(2)

where \(I\left(x\right)\) is the DN of the observed image, representing the soot-affected mural image, J(x) is the image after smoke removal, which is the part to be solved in Eq. (2), t(x) is the transmittance of soot medium, and A is the scattered light value caused by soot.

The dark channel prior is a statistical rule proposed by He [36]. It was pointed out that there will be some areas, and at least one colour channel, that have some pixels whose intensities are very low and close to zero in most of the fog-free images without sky areas. The parameters of A and t(x) in atmospheric scattering model (2) can be solved by using the dark channel prior.

$${P}^{dark}\left(x\right)=\underset{z\in \Omega (x)}{\mathit{min}}(\underset{c\in (r,g,b)}{\mathit{min}}{P}^{c}(y))$$
(3)

where x is a pixel; \(c\) is a color channel among \(r\), \(g\), and \(b\); \({P}^{C}\) is the gray value of a channel of \(P\); and \(\Omega (x)\) is a local patch centered at \(x\); \(\underset{c\in (r,g,b)}{min}\) is the minimum value of each pixel in the r, g, b channel; \(\underset{z\in \Omega (x)}{min}\) is a minimum filter.

The dark channel image \({P}^{dark}\left(x\right)\) was calculated by the Eq. (3), and the maximum value of dark channel was selected as the A in the Eq. (2). According to the dark channel prior rule, the dark channel is \({P}^{dark}\to 0\) for the fog-free image. The t(x) in Eq. (2) can be figure out by Eq. (4).

$$t\left(x\right)=1-\omega \underset{c}{\mathit{min}}(\underset{y\in \Omega \left(x\right)}{\mathit{min}}(\frac{{P}^{c}\left(y\right)}{{A}^{c}}))$$
(4)

where \(\omega (0 < \omega \le 1)\) is a constant parameter to retain the perspective depth of the image.

The preliminary soot removal of the synthetic soot-covered mural image was performed by combining the false colour image, atmospheric scattering model and dark channel prior. First, the dark channel image was calculated by the false colour image, and the atmospheric light value and transmission were obtained according to the dark channel image. Second, the soot-free image was obtained from the synthetic soot-covered mural image according to the atmospheric scattering model. Finally, the brightness was adjusted to realize the preliminary removal of soot. These images were then transformed to HSV space, where the V component was multiplied by the set brightness factor to form a new V component that was used to perform inversive HSV transformation to obtain the image with adjusted brightness. As shown in Fig. 12, compared with the original image, the influence of soot on the mural image after preliminary soot removal was reduced, the details were highlighted, and the black lines in the red background were clearer.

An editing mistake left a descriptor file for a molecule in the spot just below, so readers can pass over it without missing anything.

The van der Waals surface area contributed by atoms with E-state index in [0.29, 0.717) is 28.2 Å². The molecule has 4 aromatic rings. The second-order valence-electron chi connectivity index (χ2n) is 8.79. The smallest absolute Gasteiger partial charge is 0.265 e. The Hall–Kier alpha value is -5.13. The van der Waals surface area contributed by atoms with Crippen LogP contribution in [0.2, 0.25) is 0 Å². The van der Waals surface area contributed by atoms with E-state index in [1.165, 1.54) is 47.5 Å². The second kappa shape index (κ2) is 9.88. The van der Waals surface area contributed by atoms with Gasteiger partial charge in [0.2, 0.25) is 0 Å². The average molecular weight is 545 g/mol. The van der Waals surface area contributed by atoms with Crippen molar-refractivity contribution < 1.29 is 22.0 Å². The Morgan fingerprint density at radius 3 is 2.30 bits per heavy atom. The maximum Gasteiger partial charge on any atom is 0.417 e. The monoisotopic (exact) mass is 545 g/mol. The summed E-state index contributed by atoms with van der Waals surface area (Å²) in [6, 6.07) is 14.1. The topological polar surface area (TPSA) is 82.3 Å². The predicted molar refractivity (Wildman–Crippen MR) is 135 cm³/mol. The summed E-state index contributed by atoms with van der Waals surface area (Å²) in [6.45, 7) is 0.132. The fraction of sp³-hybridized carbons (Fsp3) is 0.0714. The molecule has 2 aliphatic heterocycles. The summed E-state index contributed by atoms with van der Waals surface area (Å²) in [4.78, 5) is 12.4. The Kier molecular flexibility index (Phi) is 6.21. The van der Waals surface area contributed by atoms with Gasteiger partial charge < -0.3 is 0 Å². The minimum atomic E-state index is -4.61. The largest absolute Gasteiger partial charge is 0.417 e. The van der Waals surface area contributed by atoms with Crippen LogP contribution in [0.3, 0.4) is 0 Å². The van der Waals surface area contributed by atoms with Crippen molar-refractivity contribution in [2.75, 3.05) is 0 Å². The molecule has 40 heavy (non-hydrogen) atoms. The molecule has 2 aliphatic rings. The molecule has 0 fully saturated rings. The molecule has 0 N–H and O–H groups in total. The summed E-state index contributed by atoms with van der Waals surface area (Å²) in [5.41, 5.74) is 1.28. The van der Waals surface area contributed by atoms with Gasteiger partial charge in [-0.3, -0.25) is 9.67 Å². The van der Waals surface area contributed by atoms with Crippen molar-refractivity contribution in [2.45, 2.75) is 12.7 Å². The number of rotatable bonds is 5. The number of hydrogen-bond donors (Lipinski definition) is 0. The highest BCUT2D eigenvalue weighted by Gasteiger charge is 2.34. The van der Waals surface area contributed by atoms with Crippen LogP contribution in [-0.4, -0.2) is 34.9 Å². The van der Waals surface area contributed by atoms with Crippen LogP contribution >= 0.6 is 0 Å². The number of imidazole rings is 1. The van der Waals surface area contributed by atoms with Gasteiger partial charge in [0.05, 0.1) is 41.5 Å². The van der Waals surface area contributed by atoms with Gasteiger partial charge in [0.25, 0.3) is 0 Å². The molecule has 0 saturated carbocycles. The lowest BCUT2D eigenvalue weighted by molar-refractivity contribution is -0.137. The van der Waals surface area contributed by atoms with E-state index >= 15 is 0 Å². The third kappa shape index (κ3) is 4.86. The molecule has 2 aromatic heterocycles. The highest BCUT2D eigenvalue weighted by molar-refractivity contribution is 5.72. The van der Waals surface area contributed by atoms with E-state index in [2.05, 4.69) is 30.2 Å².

Fig. 12
figure 12

Synthetic soot-covered mural image

Inpainting of paint loss

There are a number of damaged areas due to paint loss in the background of the mural, which causes the exposure of the white wall at the bottom. To further improve the visual effect of the mural, an image inpainting algorithm named Criminisi algorithm was used to restore the paint loss. The Criminisi algorithm is a patch-based image inpainting algorithm that can synchronously utilize the texture and structure information in the image to better realize the filling of the target area [37]. Firstly, the pixels of the area to be inpainted were masked, and the priority of the patches at the edge of the masked area was calculated to find the image patch with the highest priority. Then this patch was replaced by an optimal target patch that was searched in the whole image under the similarity criterion. Final, the remaining masked area and the corresponding confidence priority and data priority were updated. And the next image patch with the highest priority would be filled in the same way. This process was repeated until all pixel blocks were repaired. Before using Criminisi algorithm to inpaint the image, we need to know the areas to be restored. Therefore, we proposed a method to locate the paint loss areas by using support vector machine (SVM). First, the figure region was distinguished from the background region in the mural for the paint loss regions are mainly located in the background region. Another reason is that the characters in the murals are very delicate and rich in colour, which may affect the accuracy of the extracted areas and the effect to be inpainted. The image was masked as Fig. 13a. Second, the regions of interest of each colour, mask area and paint loss area in the image are selected as the training data, as shown in Fig. 13b. The SVM classification method [38] was used to classify the masked background region to several classes including the paint loss areas, as shown in Fig. 13c. Third, in order to make the extraction area completely cover the deteriorated area, the dilation operation in morphological filtering was performed three times to expand the original extracted areas. The final extracted paint loss areas are shown in Fig. 13d.

Fig. 13
figure 13

Extraction of paint loss areas: a the mask distinguished between the Buddha and the background area; b training data of each colour, mask area and paint loss area; c SVM classification map; d the extracted paint loss areas